Karen Steele

Tide turning against sea turtle protections?


photo of a sea turtle, head onHerda Pamela HutabaratClose-up of a nesting leatherback
sea turtle

Endangered sea turtles have long fascinated people and, for years, the US has played a lead role globally in their protection.

But the tide could be turning. The government is now seemingly more interested in rolling back conservation measures than protecting the last of the sea turtles, particularly along the California coast.

At a time when all seven species of sea turtles are considered endangered, and the Pacific leatherback sea turtle  more than 100 million years old  is on the verge of extinction, decisive action is needed to protect these species.

The US once led the way in the early 1990s by developing and implementing Turtle Excluder Devices that provide sea turtles an escape hatch from shrimp nets. This saved the lives of thousands of sea turtles and 20 other countries soon followed suit.

photo of a woman's face, smilingcourtesy Karen SteeleKaren Steele

In 1999, a role-model conservation effort was implemented when the Hawaii swordfish longline fishery was closed to protect endangered sea turtles.

In 2001, these efforts turned to focus on protecting Leatherbacks that visit California waters. A Leatherback Conservation Area was declared to protect a critical habitat for leatherback sea turtles along the California-Oregon coast.

This protection banned drift gillnet fishing, which has a high rate of sea turtle capture, from Monterey Bay to the mid-Oregon coast from August to November when leatherbacks are visiting to feed.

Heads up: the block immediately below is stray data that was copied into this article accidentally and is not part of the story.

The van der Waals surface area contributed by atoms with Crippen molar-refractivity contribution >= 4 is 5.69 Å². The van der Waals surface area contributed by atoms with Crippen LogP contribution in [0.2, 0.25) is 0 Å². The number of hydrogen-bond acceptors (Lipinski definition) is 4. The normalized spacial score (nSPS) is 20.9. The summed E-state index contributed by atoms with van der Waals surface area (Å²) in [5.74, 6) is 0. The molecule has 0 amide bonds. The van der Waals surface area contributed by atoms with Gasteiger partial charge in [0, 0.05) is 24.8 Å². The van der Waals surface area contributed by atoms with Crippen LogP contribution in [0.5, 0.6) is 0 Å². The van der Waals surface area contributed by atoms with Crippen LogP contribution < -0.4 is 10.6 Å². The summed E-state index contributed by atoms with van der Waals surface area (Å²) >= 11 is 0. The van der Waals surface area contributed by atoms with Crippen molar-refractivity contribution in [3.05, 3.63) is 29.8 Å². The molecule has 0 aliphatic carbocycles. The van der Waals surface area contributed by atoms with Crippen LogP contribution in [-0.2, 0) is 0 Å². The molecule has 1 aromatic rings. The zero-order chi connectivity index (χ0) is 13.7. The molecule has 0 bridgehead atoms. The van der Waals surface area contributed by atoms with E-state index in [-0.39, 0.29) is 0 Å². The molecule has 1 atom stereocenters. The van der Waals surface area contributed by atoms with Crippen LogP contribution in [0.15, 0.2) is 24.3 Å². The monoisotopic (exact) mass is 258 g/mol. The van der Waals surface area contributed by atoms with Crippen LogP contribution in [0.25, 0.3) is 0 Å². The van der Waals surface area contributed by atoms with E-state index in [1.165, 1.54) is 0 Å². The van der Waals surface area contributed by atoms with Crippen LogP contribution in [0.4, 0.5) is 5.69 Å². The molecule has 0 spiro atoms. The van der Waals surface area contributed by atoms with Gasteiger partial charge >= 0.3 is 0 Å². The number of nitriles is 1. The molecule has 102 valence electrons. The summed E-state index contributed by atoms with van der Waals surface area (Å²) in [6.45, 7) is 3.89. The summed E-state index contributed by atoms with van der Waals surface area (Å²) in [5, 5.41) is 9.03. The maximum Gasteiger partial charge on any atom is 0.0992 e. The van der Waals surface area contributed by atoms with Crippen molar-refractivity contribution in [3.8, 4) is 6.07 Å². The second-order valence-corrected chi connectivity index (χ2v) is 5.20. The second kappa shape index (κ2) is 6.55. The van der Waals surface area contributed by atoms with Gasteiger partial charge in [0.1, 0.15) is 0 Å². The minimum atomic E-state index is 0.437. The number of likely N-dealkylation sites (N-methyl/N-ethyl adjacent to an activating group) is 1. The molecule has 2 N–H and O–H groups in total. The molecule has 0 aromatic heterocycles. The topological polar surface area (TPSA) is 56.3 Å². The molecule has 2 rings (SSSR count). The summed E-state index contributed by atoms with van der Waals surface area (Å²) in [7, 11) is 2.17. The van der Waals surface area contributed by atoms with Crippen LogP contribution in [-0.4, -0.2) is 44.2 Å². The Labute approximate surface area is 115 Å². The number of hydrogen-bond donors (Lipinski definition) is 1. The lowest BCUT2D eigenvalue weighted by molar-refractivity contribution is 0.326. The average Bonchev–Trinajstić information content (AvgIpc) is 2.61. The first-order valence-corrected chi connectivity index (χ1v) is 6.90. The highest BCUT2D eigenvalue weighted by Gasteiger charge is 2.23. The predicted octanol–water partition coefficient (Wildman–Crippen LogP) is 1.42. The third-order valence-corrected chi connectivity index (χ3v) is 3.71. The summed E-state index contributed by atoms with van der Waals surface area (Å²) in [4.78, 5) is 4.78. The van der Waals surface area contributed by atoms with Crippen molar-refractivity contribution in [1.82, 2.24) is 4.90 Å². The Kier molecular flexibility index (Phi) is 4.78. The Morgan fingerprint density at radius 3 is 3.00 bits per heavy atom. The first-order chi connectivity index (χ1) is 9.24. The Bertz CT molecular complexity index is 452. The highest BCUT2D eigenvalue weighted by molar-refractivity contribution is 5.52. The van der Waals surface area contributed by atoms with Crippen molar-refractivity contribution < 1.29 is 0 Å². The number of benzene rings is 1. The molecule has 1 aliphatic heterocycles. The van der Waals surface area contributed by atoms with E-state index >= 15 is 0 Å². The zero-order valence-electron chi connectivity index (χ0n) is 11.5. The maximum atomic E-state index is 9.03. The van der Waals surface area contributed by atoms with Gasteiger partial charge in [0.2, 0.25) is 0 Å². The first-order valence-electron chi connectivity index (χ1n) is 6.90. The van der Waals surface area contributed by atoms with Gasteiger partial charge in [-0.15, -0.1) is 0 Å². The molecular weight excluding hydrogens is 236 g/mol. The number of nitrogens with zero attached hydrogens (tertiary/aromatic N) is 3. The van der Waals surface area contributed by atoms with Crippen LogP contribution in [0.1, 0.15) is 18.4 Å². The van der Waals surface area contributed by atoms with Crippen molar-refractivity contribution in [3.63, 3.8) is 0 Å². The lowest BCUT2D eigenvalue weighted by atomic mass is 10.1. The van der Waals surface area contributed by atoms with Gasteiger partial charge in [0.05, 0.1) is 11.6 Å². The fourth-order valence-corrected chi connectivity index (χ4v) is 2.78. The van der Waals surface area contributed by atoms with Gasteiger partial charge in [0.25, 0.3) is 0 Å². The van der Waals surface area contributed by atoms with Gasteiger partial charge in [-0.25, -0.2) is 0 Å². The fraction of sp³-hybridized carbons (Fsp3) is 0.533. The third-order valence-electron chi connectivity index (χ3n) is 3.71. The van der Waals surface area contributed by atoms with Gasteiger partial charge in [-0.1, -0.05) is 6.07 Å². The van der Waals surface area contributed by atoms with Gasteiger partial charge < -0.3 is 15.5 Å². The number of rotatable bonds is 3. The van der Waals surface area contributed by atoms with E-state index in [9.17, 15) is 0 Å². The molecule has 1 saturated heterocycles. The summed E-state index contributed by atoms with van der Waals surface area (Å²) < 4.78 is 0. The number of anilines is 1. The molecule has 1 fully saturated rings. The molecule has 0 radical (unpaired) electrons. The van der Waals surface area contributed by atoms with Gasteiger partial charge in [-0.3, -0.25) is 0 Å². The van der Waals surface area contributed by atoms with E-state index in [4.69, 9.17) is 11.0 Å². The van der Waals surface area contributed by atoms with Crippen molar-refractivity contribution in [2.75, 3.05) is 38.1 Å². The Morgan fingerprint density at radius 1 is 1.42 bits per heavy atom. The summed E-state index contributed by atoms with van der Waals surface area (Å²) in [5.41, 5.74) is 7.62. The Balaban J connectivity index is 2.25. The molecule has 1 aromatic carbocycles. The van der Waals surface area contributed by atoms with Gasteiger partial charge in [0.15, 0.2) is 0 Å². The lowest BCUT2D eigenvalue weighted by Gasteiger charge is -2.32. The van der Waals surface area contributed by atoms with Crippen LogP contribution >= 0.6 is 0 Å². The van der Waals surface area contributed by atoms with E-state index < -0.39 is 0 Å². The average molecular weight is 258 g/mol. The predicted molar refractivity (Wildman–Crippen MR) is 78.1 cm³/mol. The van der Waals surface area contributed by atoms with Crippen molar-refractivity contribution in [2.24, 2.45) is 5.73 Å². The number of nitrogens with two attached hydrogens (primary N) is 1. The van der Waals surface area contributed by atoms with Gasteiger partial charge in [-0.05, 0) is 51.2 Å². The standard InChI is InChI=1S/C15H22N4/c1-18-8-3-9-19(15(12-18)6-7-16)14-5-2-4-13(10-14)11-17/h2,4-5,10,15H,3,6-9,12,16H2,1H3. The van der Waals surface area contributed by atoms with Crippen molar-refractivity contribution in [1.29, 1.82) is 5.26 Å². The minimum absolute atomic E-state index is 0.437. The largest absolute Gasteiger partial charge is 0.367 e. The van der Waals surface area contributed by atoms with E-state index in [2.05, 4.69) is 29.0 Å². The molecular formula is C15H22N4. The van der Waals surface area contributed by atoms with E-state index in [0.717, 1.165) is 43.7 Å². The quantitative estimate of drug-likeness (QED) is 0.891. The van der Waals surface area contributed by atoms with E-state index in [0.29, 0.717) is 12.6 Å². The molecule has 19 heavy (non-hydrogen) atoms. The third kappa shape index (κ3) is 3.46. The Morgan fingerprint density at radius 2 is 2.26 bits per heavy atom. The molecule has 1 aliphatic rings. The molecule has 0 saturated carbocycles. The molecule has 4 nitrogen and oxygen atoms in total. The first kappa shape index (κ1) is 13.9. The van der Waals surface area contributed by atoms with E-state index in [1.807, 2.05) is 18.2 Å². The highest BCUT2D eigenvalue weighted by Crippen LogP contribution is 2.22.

As these critically endangered turtles have traveled more than 6,000 miles across the entire Pacific Ocean from Indonesia to the California coast, it seems they have earned the right to be provided this basic protection.

In 2004, the US created the Leatherback Conservation Area (LCA) by declaring 200 miles of ocean off the West Coast closed to longline fishing in a further effort to protect endangered sea turtles.

Unfortunately, representatives of the drift gillnet fishery industry are attempting to roll back the Leatherback Conservation Area. This is despite the fact that the area was closed precisely because it was found essential to the survival of the Pacific leatherback sea turtle. Without this sanctuary, the leatherbacks would be placed in jeopardy.

Nothing will have changed  the same boats will continue using the same nets in the same area where the leatherbacks are already in further decline. This decision is to be announced in September 207.

In 2004, the Hawaii swordfish longline fishery was reopened, with the claim that new hook technologies would solve the problem of sea turtle capture. This “solution” was short-lived, however, as the fishery was shut down prematurely due to its high capture of endangered sea turtles.

It seems little was learned from this experience. There are now plans to spend federal dollars to test the same hooks in the waters off the California coast. This would be overriding a historical state law that has banned longline fishing in California waters for over a decade.

The Pacific leatherback sea turtle is at historically low levels. Fewer than 2,300 nesting females remain (down from more than 90,000 just two decades ago). The question we should be asking is whether the US wants to be celebrated for its efforts to help bring this species back from the brink, or be seen as contributing to its decline.

Let’s keep the tide turning in the right direction by keeping these model protections in place!

Karen Steele is the Save the Leatherback Campaign Co-ordinator for the Sea Turtle Restoration Project.

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